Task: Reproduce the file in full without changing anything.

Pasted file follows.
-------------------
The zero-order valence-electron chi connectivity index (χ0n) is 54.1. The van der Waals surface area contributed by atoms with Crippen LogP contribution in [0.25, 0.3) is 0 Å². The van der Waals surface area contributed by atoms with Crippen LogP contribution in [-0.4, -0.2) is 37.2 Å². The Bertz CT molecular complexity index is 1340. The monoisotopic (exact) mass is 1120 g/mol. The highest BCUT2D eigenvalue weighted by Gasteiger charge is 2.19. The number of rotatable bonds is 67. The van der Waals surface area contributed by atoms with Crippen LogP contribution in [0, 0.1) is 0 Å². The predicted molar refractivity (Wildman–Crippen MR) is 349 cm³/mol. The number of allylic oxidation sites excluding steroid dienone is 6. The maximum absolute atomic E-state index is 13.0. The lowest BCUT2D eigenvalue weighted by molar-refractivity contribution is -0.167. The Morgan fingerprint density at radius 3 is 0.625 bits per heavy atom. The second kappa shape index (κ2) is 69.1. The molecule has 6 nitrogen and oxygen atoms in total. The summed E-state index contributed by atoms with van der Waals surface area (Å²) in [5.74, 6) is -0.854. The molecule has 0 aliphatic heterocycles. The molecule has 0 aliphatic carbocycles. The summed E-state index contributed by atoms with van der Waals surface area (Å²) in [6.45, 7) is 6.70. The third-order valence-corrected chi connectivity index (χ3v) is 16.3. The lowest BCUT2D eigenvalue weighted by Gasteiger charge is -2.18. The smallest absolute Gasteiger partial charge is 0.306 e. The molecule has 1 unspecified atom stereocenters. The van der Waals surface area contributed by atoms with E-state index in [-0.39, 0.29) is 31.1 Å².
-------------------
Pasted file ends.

The zero-order valence-electron chi connectivity index (χ0n) is 54.1. The van der Waals surface area contributed by atoms with Crippen LogP contribution in [0.25, 0.3) is 0 Å². The van der Waals surface area contributed by atoms with Crippen LogP contribution in [-0.4, -0.2) is 37.2 Å². The Bertz CT molecular complexity index is 1340. The monoisotopic (exact) mass is 1120 g/mol. The highest BCUT2D eigenvalue weighted by Gasteiger charge is 2.19. The number of rotatable bonds is 67. The van der Waals surface area contributed by atoms with Crippen LogP contribution in [0, 0.1) is 0 Å². The predicted molar refractivity (Wildman–Crippen MR) is 349 cm³/mol. The number of allylic oxidation sites excluding steroid dienone is 6. The maximum absolute atomic E-state index is 13.0. The lowest BCUT2D eigenvalue weighted by molar-refractivity contribution is -0.167. The Morgan fingerprint density at radius 3 is 0.625 bits per heavy atom. The second kappa shape index (κ2) is 69.1. The molecule has 6 nitrogen and oxygen atoms in total. The summed E-state index contributed by atoms with van der Waals surface area (Å²) in [5.74, 6) is -0.854. The molecule has 0 aliphatic heterocycles. The molecule has 0 aliphatic carbocycles. The summed E-state index contributed by atoms with van der Waals surface area (Å²) in [6.45, 7) is 6.70. The third-order valence-corrected chi connectivity index (χ3v) is 16.3. The lowest BCUT2D eigenvalue weighted by Gasteiger charge is -2.18. The smallest absolute Gasteiger partial charge is 0.306 e. The molecule has 1 unspecified atom stereocenters. The van der Waals surface area contributed by atoms with E-state index in [-0.39, 0.29) is 31.1 Å².